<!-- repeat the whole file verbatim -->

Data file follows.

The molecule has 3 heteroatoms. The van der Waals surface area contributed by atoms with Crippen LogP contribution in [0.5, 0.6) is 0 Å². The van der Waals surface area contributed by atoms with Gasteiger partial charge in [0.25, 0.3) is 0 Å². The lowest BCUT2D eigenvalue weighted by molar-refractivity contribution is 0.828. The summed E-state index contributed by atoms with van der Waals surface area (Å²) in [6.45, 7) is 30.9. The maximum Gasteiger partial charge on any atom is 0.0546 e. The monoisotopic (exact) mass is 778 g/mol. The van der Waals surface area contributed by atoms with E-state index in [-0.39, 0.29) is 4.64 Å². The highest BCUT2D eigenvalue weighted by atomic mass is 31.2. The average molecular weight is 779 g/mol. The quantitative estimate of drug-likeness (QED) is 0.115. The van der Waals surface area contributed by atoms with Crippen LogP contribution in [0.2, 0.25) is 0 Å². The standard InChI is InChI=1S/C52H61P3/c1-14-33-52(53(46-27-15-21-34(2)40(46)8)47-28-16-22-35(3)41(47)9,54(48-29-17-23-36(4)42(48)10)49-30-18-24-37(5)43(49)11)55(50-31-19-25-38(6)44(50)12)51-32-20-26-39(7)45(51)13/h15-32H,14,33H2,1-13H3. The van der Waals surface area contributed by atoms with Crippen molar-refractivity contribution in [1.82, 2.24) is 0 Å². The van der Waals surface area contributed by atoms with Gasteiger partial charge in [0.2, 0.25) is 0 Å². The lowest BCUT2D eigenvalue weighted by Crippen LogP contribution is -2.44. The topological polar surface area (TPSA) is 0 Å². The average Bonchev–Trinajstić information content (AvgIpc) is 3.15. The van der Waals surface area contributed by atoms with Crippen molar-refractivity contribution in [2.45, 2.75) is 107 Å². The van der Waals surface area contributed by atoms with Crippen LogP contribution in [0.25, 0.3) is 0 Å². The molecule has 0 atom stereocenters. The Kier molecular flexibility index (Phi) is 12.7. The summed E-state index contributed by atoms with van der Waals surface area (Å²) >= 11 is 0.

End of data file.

The molecule has 3 heteroatoms. The van der Waals surface area contributed by atoms with Crippen LogP contribution in [0.5, 0.6) is 0 Å². The van der Waals surface area contributed by atoms with Gasteiger partial charge in [0.25, 0.3) is 0 Å². The lowest BCUT2D eigenvalue weighted by molar-refractivity contribution is 0.828. The summed E-state index contributed by atoms with van der Waals surface area (Å²) in [6.45, 7) is 30.9. The maximum Gasteiger partial charge on any atom is 0.0546 e. The monoisotopic (exact) mass is 778 g/mol. The van der Waals surface area contributed by atoms with E-state index in [-0.39, 0.29) is 4.64 Å². The highest BCUT2D eigenvalue weighted by atomic mass is 31.2. The average molecular weight is 779 g/mol. The quantitative estimate of drug-likeness (QED) is 0.115. The van der Waals surface area contributed by atoms with Crippen LogP contribution in [0.2, 0.25) is 0 Å². The standard InChI is InChI=1S/C52H61P3/c1-14-33-52(53(46-27-15-21-34(2)40(46)8)47-28-16-22-35(3)41(47)9,54(48-29-17-23-36(4)42(48)10)49-30-18-24-37(5)43(49)11)55(50-31-19-25-38(6)44(50)12)51-32-20-26-39(7)45(51)13/h15-32H,14,33H2,1-13H3. The van der Waals surface area contributed by atoms with Crippen molar-refractivity contribution in [1.82, 2.24) is 0 Å². The van der Waals surface area contributed by atoms with Gasteiger partial charge in [0.2, 0.25) is 0 Å². The lowest BCUT2D eigenvalue weighted by Crippen LogP contribution is -2.44. The topological polar surface area (TPSA) is 0 Å². The average Bonchev–Trinajstić information content (AvgIpc) is 3.15. The van der Waals surface area contributed by atoms with Crippen molar-refractivity contribution in [2.45, 2.75) is 107 Å². The van der Waals surface area contributed by atoms with Crippen LogP contribution in [0.25, 0.3) is 0 Å². The molecule has 0 atom stereocenters. The Kier molecular flexibility index (Phi) is 12.7. The summed E-state index contributed by atoms with van der Waals surface area (Å²) >= 11 is 0.